New York Sports Clubs, part of Town Sports International's network of fitness loci, opens up a number of equipment-stocked facilities across New York to exercisers. Strength-training gear, such as circuit machines, free weights, and medicine balls, molds muscles into chiseled depictions of physical might. Sessions on cardio machines, ranging from treadmills and ellipticals to upright and recumbent stationary bicycles, inspire burnt calories to pack up and move to cooler climates. Each club offers a schedule of group classes that draws from more than 100 fitness styles, including Pilates, yoga, and boxing, ensuring that no member has to jazzercise without a spotter. Each location rewards exercisers for sweating in its vicinity with special features such as babysitting, saunas, and steam rooms.
The fighting Florian brothers lend their family name to Florian Martial Arts, where they apply expert skill and professional experience to their strength and conditioning programs. Classes include everything from Brazilian jujitsu to a junior samurai program for boys and girls aged 6?15. Beginners may be interested in the fundamentals program, which teaches the "Florian way," a method of simple but highly effective techniques.
Since ancient times, Thai students, fighters, and artists have performed the wai kru ritual to honor the teachers who make their study possible. Composed of everyone from Navy boxers to championship jujitsu fighters, the staff of martial-arts instructors at Wai Kru gym knows the value of experience. Kru John, for instance, has traveled to Japan, Brazil, and Thailand to hone his muay thai kickboxing expertise, attending more than 20 training camps throughout Asia and earning a certification from the Thai government.
Training guests as diverse as beginning boxers and professional MMA fighters, both of Wai Kru's locations bolster training regimens with cardio machines, weights, and open mat space. Each gym also sports a boxing ring and a 24-foot octagon, so shaped to avoid having to vacuum peanut shells from a 90-degree corner.
For almost 20 years, the locally owned and operated Beacon Hill Athletic Clubs have been providing gym goers with a cheerful neighborhood ambience and expansive, immaculate facilities packed with state-of-the-art equipment, including the finest cardio, strength training, and free weights from Precor and Cybex. Whether you pound these machines so that you can one day fight them when they become self-aware or are just craving classes such as yoga, Pilates, tai chi, and spinning, you'll be met by a friendly staff that strives to make your gymsperience a positive one. As a result, you'll love coming back to Beacon Hill Athletic Clubs and never dread the time spent getting your body fitter, faster, and more nudity-compatible.
Above all else, Sifu K.L. Brown understands two things: first, that a physical change can trigger a spiritual change; and second, that most martial-arts training caters more to men than to women. K.L. discovered that first truth as a boy in the Bronx, where his passion for the Boy Scouts, martial arts, and dance led him to several defining accomplishments. Namely, he was one of first African-Americans from his borough to earn the rank of an Eagle Scout and won both Silver Mittens and Golden Gloves titles before going on to a career as a professional boxing coach.This experience contributed to his second realization, that women needed a style of martial-arts training tailored for their fitness needs and style of learning.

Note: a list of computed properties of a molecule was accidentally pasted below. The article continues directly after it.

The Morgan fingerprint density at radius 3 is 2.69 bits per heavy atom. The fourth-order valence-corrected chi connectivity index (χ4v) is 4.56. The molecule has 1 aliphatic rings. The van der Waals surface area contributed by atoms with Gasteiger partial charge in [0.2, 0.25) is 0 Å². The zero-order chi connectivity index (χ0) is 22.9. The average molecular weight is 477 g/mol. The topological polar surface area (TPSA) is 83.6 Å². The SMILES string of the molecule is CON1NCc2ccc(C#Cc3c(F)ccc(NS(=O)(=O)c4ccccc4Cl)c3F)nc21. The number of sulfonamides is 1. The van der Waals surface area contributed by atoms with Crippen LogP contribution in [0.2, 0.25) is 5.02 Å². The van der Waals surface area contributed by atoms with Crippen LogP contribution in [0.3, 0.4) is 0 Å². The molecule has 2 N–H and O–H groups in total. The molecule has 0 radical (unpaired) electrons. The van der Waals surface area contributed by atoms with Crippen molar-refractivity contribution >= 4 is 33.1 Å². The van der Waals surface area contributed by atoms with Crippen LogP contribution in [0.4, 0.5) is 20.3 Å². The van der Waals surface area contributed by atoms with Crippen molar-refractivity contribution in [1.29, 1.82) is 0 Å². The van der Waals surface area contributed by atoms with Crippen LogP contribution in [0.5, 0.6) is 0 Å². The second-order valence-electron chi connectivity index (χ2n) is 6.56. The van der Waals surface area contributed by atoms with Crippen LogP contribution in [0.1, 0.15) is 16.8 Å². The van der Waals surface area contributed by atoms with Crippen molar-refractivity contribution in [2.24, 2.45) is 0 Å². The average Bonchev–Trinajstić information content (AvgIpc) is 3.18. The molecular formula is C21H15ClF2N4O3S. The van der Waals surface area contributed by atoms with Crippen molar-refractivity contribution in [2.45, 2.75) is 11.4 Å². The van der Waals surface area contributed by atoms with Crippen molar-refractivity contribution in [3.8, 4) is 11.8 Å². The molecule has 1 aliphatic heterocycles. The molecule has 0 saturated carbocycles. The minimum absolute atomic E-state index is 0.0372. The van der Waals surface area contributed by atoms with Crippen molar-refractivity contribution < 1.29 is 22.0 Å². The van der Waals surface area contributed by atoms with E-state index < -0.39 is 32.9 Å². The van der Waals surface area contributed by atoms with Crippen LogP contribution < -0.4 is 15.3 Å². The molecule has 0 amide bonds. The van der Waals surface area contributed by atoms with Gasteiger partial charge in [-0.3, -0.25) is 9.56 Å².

Thus, K.L. designed Sweat Box, a form of martial-arts-based fitness training that dispenses with the rigidity of formal training studios in favor of a high-energy, celebratory atmosphere. As he leads participants through exercises, he also mixes in hip-hop moves and gymnastics. Leading each class, he adjusts exercises for all fitness levels, scaling difficulty where needed. In addition to helping students attain an improved physique, his fitness programs?which include classes, personal training, and competition training?encourage students to expand their perceptions of who they are and what they're capable of.
Still upholding the humanitarianism he learned with the Boy Scouts, K.L. also uses Sweat Box to promote community mindedness. Through his philanthropic venture Sweat Box, Inc. Rose Foundation, he donates proceeds from Sweat Box and Sweat Box Couture toward research into breast cancer, diabetes, and how to make donuts less delicious.
Attracting the ringside cheers of NBC's Today show, as well as the 2011, 2012, and 2013 CityVoter title of Best Gym in Boston, The Ring Boxing Club's boxers eschew the monotony of standard fitness routines in favor of the strategy and concentration of boxing. These accomplished boxing coaches—of them, a Golden Gloves winner, a former U.S. Army Green Beret, and an incredibly dynamic former Super Middleweight once ranked sixth in the world—tutor students of all ages and fitness levels through what the Boston Herald describes as an "all encompassing workout that improves fitness and coordination and builds strength." They motivate clients to embrace the confidence that blossoms in the ring as they elegantly dance with an opponent or punching bag, engraining hooks and uppercuts into muscle memory. Amid the gym's boxing memorabilia and posters, they teach more than 60 classes a week, leading a 12-round boxing workout that marries a professional boxer's workout with a montage of fitness drills. They also teach the pugilist's basic footwork, punches, and blocks, which they streamline with strength training, theory, and proper form.